H&M deepens sustainability commitment via signature brand and Arket
H&M Group is continuing its heavy sustainability focus with a series of new initiatives, spearheaded by its latest Conscious Exclusive AW20 collection that moves beyond the idea of just recycling.
It features “exquisite pieces [that] have been crafted from sustainably sourced materials made from waste”.
The company said that “what’s normally thrown away is purposefully transformed into treasures to be loved and valued, allowing us to appreciate the potential of waste and be inspired by the creativity that comes from having to reuse things”.
Available form the start of next month, it includes fabrics and processes that transform food crop waste into a natural fibre, as well as fabrics made from sustainably sourced wood pulp or that use a unique garment-to-garment process.
The company has become the first to use Eastman’s Naia Renew cellulosic fibre that’s made from 60% certified wood fibres and 40% recycled waste plastics such as carpet fibres and plastic packaging.
The result is a series of “opulent evening gowns in black and green jacquard taffeta, yellow jacquard, festooned with dusty green flowers, mingling with voluminous tops and tailored suiting”. In other words, a regular fashion collection designed to show that sustainability doesn’t mean materials have to be second-best.
It also includes a selection of accessories with a pair of sunglasses crafted from Made of Air, a material partly that comes from waste biomass. And there are shoes made from Vegea, a vegan leather partly made from wine by-products.
As well as being available to buy, two H&M stores in Stockholm and Berlin will be offering a rental service of six different AW20 pieces.
And the accompanying campaign encourages people to “wear the waste”. It features Zinnia Kumar, an Australian-born, London-based ecologist, activist and model.
Meanwhile, the group has also reached a multi-year agreement with Swedish textile recycling company Renewcell to supply it with thousands of tonnes of its pioneering virgin quality Circulose fibres made from unusable textile waste.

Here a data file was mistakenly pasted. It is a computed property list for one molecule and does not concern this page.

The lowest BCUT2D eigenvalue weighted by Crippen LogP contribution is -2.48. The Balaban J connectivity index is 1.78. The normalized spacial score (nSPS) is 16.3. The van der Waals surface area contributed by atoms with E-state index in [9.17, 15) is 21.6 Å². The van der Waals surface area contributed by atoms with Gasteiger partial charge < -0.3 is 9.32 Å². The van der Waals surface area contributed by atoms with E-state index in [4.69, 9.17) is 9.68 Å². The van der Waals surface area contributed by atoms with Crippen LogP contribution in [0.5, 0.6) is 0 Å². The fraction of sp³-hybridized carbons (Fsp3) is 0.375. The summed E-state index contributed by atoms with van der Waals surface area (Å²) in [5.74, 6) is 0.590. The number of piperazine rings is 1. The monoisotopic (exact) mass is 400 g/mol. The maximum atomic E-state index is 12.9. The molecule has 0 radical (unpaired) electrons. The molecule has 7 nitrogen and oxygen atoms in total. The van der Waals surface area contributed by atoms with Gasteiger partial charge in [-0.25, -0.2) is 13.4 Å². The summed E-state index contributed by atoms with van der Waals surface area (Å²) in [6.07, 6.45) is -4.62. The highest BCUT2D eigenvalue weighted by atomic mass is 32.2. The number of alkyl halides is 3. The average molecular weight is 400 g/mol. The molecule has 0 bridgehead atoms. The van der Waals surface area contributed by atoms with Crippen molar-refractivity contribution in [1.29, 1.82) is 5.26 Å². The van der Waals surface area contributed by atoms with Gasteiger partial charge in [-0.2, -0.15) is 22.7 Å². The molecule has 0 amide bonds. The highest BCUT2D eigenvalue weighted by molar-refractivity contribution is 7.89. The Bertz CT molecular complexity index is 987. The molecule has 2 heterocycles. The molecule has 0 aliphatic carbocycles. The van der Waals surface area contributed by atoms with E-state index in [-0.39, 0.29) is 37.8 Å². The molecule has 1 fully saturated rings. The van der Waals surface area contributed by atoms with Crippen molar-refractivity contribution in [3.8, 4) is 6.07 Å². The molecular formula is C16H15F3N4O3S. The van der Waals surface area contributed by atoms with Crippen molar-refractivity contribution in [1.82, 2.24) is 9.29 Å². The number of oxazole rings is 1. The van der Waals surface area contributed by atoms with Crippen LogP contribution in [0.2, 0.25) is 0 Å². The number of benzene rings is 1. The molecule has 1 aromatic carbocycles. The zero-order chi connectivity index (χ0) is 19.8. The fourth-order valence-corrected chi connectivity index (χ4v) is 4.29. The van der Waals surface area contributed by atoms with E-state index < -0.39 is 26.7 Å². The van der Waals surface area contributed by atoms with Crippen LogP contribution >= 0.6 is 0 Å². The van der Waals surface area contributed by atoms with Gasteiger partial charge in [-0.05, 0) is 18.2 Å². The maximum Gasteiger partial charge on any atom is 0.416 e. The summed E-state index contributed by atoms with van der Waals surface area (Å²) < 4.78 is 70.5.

The company said it’s a “landmark agreement” that takes it “an important step closer in achieving its goal of becoming fully circular whilst helping drive the sustainability agenda across the entire industry”.
One of the biggest barriers to replacing virgin fibres and using more sustainable materials is the availability of these materials at scale and H&M said “agreements like this represent a profound shift in making this a reality”.
Over a five-year period, Renewcell will provide the group with enough Circulose to produce millions of garments across its brands.
Finally, H&M’s Arket brand is boosting its eco drive with a new Sustainability Fact Sheet “to increase customer-facing transparency online”.
The fact sheet is a “combined mission statement and account of the efforts made to reduce the overall environmental footprint of Arket products, including production data for the collections released during 2020”.
The brand has also published a full list of its suppliers during 2020.
“There is a growing interest from our customers to learn more about our products and how they’re made,” said Karin Brinck, the label’s Head of Sustainability. “Our philosophy is based on longevity, simplicity and responsible practices, and we’re happy to be able to share all of this with our community. We believe it is important to be open about the challenges we’re facing as well as with the progress we make.”
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